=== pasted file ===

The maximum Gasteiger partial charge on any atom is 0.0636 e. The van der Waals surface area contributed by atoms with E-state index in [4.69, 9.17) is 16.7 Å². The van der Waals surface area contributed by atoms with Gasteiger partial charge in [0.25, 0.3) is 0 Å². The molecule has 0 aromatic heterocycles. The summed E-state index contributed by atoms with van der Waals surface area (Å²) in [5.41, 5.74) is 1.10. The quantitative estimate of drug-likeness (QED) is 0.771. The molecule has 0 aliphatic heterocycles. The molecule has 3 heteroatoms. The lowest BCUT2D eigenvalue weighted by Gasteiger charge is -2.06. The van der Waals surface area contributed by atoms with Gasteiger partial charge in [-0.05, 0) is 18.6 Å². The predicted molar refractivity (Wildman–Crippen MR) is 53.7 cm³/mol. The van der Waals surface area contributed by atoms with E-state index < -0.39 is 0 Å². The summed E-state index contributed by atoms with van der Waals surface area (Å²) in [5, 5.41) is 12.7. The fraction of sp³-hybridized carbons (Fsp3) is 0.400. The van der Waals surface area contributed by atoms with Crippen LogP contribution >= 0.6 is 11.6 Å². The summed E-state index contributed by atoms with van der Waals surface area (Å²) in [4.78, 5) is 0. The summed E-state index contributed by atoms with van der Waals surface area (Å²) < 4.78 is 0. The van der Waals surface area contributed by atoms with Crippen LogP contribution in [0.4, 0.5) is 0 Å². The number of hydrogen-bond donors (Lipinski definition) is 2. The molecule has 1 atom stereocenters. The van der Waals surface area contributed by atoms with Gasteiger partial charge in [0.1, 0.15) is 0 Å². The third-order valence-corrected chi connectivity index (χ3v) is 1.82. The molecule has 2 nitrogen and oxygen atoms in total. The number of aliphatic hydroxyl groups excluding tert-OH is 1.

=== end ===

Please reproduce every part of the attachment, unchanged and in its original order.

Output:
The maximum Gasteiger partial charge on any atom is 0.0636 e. The van der Waals surface area contributed by atoms with E-state index in [4.69, 9.17) is 16.7 Å². The van der Waals surface area contributed by atoms with Gasteiger partial charge in [0.25, 0.3) is 0 Å². The molecule has 0 aromatic heterocycles. The summed E-state index contributed by atoms with van der Waals surface area (Å²) in [5.41, 5.74) is 1.10. The quantitative estimate of drug-likeness (QED) is 0.771. The molecule has 0 aliphatic heterocycles. The molecule has 3 heteroatoms. The lowest BCUT2D eigenvalue weighted by Gasteiger charge is -2.06. The van der Waals surface area contributed by atoms with Gasteiger partial charge in [-0.05, 0) is 18.6 Å². The predicted molar refractivity (Wildman–Crippen MR) is 53.7 cm³/mol. The van der Waals surface area contributed by atoms with E-state index < -0.39 is 0 Å². The summed E-state index contributed by atoms with van der Waals surface area (Å²) in [5, 5.41) is 12.7. The fraction of sp³-hybridized carbons (Fsp3) is 0.400. The van der Waals surface area contributed by atoms with Crippen LogP contribution >= 0.6 is 11.6 Å². The summed E-state index contributed by atoms with van der Waals surface area (Å²) in [4.78, 5) is 0. The summed E-state index contributed by atoms with van der Waals surface area (Å²) < 4.78 is 0. The van der Waals surface area contributed by atoms with Crippen LogP contribution in [0.4, 0.5) is 0 Å². The number of hydrogen-bond donors (Lipinski definition) is 2. The molecule has 1 atom stereocenters. The van der Waals surface area contributed by atoms with Gasteiger partial charge in [0.1, 0.15) is 0 Å². The third-order valence-corrected chi connectivity index (χ3v) is 1.82. The molecule has 2 nitrogen and oxygen atoms in total. The number of aliphatic hydroxyl groups excluding tert-OH is 1.